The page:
Celerino Catalán Vazquez, El Nith, Ixmiquilpan, Hidalgo
Celerino C. Vazquez lives in the state of Hidalgo where he pursues his craft of inlaying abalone shell into miniature and larger-size wood creations such as guitars, pianos, harps — each miniature item comes in its own handcrafted box called a copa with sliding lid.
All residents in the town where Celerino lives, work with shell. He inherited the craft of inlays from his father, a craft that has all but disappeared in Mexico. Abalone shell had been a prized material since the Toltecs in every Mesoamerican tradition of artifact. Spratling combined abalone shell with rosewood and ebony in some of his great jewelry art.
It takes years to learn to unlock the secrets of the wood and the shell. This Mexican folk art embraces great beauty, quality, skill and is one of the finest and most delicate of Mexican crafts. Juniper is the wood of choice used for Celerino's creations. His tools include the compass, drills, knives, different types of files, saws, emery wheels, jeweler's saws, wooden pliers, dies, a vise, hand drill, electric saw, electric lathe, sandpaper, and small punches.
The decision for just the right decoration or inlay (incrustado/embutido) of the abalone is an important part of the process. Before cutting out the designs from the shell, it must be prepared. Using an emery wheel and other implements, he cleans and smooths the surface, wearing down the shell until he achieves the desired thickness. Next, he meticulously inspects the material to ensure that it is smooth, compact and without lumps, holes or pores that would render it unusable.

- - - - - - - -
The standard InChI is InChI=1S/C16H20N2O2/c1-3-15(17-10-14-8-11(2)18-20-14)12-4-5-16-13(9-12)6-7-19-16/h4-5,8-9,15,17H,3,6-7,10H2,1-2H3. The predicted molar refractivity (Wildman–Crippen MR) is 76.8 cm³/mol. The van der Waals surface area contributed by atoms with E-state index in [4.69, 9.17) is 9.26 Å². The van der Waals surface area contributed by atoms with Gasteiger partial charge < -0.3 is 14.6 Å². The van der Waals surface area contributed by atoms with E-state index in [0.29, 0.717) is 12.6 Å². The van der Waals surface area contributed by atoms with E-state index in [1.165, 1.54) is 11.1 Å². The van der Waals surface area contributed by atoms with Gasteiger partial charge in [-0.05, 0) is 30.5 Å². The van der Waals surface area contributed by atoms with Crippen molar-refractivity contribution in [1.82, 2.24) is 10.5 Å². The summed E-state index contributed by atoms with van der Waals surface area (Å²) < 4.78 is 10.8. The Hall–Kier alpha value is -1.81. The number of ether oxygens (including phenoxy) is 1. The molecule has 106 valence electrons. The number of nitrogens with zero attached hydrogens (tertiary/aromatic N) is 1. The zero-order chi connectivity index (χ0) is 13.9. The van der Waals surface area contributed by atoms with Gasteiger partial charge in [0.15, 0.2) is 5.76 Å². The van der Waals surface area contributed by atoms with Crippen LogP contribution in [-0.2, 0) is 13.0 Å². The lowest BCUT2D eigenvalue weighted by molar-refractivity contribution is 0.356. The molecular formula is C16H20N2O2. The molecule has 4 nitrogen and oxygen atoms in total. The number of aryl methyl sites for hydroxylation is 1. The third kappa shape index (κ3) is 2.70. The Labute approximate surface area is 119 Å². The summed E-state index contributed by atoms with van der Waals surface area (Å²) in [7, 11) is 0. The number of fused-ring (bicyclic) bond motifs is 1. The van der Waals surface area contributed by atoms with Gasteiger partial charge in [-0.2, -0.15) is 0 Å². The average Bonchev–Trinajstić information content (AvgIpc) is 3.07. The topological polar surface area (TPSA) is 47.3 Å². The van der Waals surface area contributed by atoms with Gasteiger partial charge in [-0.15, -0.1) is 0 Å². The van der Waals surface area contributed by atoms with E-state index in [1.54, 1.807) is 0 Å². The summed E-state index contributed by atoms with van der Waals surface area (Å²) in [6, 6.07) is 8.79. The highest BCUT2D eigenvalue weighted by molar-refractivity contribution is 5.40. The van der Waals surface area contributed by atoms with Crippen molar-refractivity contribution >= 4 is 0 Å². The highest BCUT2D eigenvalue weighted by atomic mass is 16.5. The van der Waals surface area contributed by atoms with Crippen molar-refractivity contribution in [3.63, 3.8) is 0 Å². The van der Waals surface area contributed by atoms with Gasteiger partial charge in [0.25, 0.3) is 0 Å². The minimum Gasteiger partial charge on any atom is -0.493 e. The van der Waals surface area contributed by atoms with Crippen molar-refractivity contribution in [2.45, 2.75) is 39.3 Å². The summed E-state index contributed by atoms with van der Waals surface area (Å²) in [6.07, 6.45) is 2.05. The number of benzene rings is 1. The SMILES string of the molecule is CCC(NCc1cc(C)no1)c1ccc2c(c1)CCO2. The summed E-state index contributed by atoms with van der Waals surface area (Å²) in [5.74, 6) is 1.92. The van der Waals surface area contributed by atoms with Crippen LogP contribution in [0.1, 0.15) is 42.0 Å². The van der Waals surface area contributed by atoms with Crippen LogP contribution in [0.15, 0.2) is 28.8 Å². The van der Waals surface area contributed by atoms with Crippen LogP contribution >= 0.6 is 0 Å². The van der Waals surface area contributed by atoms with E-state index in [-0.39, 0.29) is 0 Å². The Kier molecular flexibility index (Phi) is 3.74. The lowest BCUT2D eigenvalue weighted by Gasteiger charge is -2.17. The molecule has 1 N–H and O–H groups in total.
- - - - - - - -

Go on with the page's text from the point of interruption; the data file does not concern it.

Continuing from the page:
Then, he cuts the shell into strips of varying widths that run from 0.8cm to 2 cm. Working on pieces of wood attached to his table, he cuts out the tiny decorative motifs from these strips, following the patterns he has traced on them with a compass or pencil. While cutting, he holds the shell in place with wooden tweezers.
The surface of the wood where the inlay will be placed is given a coating of polyvinyl that serves as an adhesive. Using tiny tweezers, he places the shell onto the wood. When the adhesive sets, he covers the object with a paste made from water and burnt bone which, when it comes in contact with the polyvinyl, forms at thick covering. When the paste has dried, he polished the piece with sandpaper and emery until the inlay work is exposed. The object is finished, wood and shell united.
Av. Luis Chavez Orozco #323
El Nith, Ixmiquilpan, Hidalgo
759 723 8488 or 771 152 0943